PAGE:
God. This asshole was too much. Peter closed his eyes. He couldn't deal with this right now.
When the silence stretched -- when Griffin didn't go away -- Peter opened his eyes and surprised an odd expression on the detective's face. Mostly suspicion, or maybe wariness, but there was some other emotion that Peter couldn't read. It vanished the moment Griffin saw that Peter's eyes were open.
“Why don't I help you out with a few points? Your name's Peter Killian. You don't like to be called 'Pete.' You're thirty-five years old, unmarried, a native Angeleno. You're the curator at Constantine House. Is this ringing any bells?”
Peter licked his lips. There was a horrible taste in his mouth and his head was pounding sickly. He knew he didn't want to hear anything more. He knew he needed to.
“You've been curator there for a little over three years -- during which time the museum has lost slightly over a hundred thousand dollars worth of antiquities and art objects.”
Griffin paused politely. Peter moved his head in slight negation. He couldn't have spoken even if he'd known what to say. His heart was thudding as though he'd found himself cornered by an attack dog -- which was kind of how he felt. Griffin wasn't quite baring his teeth, but somehow the effect was the same.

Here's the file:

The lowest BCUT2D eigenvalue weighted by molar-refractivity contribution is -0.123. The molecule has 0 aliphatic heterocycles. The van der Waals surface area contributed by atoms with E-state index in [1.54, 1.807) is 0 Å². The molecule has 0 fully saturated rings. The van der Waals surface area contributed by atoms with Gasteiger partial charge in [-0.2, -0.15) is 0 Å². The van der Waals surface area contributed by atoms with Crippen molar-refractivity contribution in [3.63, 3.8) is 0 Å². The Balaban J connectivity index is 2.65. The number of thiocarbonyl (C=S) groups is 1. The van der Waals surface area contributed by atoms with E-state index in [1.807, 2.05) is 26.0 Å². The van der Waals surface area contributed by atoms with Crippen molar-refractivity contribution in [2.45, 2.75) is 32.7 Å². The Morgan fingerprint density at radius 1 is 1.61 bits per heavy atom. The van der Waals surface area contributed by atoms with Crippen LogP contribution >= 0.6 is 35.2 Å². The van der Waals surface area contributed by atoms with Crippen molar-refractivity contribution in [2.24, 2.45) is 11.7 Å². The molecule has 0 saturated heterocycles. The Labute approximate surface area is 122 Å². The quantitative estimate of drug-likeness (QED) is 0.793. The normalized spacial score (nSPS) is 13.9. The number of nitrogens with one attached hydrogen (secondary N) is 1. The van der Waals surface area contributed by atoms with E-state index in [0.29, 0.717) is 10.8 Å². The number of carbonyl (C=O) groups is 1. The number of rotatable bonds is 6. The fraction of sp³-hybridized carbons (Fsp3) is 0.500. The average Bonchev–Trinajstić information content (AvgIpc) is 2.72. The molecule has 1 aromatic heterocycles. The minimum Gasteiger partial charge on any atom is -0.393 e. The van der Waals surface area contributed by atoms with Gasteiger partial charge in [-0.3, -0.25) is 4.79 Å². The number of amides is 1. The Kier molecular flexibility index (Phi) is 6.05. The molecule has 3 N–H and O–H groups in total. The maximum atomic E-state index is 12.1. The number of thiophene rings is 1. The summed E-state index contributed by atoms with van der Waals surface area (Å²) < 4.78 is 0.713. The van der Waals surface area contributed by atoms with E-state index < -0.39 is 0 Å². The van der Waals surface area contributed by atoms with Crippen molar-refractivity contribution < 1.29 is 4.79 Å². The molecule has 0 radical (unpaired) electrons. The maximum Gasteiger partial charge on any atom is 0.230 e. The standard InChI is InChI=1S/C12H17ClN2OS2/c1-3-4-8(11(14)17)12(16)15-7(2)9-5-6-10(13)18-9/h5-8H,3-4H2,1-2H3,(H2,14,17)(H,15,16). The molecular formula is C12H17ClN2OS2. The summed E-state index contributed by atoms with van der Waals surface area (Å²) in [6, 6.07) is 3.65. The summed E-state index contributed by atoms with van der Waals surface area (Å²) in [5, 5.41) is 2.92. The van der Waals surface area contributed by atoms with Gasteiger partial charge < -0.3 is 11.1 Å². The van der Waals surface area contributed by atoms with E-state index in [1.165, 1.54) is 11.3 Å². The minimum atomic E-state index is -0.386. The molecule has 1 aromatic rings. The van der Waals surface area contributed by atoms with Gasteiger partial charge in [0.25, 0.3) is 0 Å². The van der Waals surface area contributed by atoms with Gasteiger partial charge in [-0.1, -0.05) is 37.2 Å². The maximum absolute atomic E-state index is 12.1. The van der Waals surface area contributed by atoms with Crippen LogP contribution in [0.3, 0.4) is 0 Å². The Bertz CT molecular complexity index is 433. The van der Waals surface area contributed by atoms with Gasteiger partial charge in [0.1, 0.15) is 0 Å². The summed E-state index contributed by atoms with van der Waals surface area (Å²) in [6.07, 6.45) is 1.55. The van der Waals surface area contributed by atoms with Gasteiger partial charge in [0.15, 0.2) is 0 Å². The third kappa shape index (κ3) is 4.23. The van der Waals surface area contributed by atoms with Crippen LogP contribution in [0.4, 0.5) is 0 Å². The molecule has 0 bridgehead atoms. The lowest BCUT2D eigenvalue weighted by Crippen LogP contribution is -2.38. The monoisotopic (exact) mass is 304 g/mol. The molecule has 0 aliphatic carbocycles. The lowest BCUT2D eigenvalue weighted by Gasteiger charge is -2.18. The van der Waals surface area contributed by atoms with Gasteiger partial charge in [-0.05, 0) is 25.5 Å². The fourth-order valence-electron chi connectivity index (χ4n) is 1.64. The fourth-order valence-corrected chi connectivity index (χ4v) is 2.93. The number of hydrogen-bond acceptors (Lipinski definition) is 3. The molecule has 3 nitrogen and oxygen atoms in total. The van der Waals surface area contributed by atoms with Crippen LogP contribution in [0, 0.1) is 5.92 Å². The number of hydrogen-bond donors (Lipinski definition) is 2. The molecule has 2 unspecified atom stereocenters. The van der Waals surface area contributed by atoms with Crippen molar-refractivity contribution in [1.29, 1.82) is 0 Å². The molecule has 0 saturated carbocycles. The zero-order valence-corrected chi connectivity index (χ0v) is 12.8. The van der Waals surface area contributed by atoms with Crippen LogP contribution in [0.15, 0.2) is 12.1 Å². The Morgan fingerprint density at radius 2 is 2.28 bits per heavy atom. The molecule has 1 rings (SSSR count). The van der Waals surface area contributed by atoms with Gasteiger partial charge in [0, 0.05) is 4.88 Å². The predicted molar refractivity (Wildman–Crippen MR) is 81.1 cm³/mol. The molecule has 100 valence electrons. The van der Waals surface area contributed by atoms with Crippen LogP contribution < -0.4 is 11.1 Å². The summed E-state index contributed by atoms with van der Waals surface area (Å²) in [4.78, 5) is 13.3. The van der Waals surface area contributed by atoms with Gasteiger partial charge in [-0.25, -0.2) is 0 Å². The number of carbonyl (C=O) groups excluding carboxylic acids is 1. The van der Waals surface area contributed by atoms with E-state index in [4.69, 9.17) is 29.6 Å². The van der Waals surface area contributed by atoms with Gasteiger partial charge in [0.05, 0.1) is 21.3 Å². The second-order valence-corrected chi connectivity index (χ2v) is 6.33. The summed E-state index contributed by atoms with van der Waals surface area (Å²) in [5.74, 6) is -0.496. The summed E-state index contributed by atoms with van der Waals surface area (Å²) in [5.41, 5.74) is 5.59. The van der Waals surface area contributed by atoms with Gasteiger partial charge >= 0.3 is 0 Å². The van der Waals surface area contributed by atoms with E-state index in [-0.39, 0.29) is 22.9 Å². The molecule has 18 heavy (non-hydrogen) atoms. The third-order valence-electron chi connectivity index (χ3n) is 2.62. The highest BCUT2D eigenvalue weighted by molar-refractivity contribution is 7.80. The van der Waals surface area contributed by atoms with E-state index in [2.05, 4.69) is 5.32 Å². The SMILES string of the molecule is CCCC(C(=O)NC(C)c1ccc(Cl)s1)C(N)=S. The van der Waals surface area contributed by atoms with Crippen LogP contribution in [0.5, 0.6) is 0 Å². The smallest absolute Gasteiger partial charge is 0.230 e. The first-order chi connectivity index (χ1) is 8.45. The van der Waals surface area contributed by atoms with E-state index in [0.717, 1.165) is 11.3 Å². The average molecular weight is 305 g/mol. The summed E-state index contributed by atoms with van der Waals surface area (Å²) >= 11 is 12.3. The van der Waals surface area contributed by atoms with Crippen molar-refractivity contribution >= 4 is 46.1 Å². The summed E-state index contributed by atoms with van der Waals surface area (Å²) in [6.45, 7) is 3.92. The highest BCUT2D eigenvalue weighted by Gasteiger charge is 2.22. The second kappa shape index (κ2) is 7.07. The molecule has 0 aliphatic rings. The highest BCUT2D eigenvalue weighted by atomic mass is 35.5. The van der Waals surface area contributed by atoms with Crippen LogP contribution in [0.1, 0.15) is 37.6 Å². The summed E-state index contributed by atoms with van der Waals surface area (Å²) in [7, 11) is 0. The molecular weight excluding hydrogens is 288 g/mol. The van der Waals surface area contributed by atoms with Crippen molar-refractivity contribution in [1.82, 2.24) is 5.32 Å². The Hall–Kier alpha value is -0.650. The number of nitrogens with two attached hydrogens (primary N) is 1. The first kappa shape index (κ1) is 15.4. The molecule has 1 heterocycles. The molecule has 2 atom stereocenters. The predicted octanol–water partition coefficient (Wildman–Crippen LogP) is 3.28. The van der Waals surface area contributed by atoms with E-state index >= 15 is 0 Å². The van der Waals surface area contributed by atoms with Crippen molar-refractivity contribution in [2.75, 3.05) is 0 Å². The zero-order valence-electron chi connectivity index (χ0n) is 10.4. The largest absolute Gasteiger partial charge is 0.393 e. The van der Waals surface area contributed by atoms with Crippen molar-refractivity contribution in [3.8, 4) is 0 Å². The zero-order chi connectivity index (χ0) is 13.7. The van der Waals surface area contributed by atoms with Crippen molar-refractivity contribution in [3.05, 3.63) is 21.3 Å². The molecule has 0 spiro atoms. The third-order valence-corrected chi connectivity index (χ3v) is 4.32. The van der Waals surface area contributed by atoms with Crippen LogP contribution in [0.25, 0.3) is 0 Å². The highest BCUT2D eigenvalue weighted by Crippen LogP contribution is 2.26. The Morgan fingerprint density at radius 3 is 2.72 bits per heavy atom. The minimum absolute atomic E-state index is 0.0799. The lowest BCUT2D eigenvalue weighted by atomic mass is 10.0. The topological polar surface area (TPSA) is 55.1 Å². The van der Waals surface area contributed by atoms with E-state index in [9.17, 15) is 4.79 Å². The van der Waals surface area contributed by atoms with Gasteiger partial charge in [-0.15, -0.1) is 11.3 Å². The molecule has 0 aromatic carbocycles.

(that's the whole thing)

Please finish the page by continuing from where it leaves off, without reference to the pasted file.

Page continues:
“Two nights ago, for reasons known only to you, you went down to the grotto in the back of the museum garden and, to all appearances, surprised thieves in the process of removing a priceless tenth-century painted mural.”
Tenth century. A very bad year -- all one hundred of them. The “Leaden Century” as described by Cardinal Baronius. The darkest of the Dark Ages.
“What was a priceless artifact doing in a grotto in the back of a garden?”
Griffin ignored that feeble protest. “Apparently you were struck over the head and left unconscious while the thieves made off with the wall painting -- at which point you regained consciousness, made your way back to the museum, and triggered the alarms by not disarming the security system when you let yourself inside the back door.”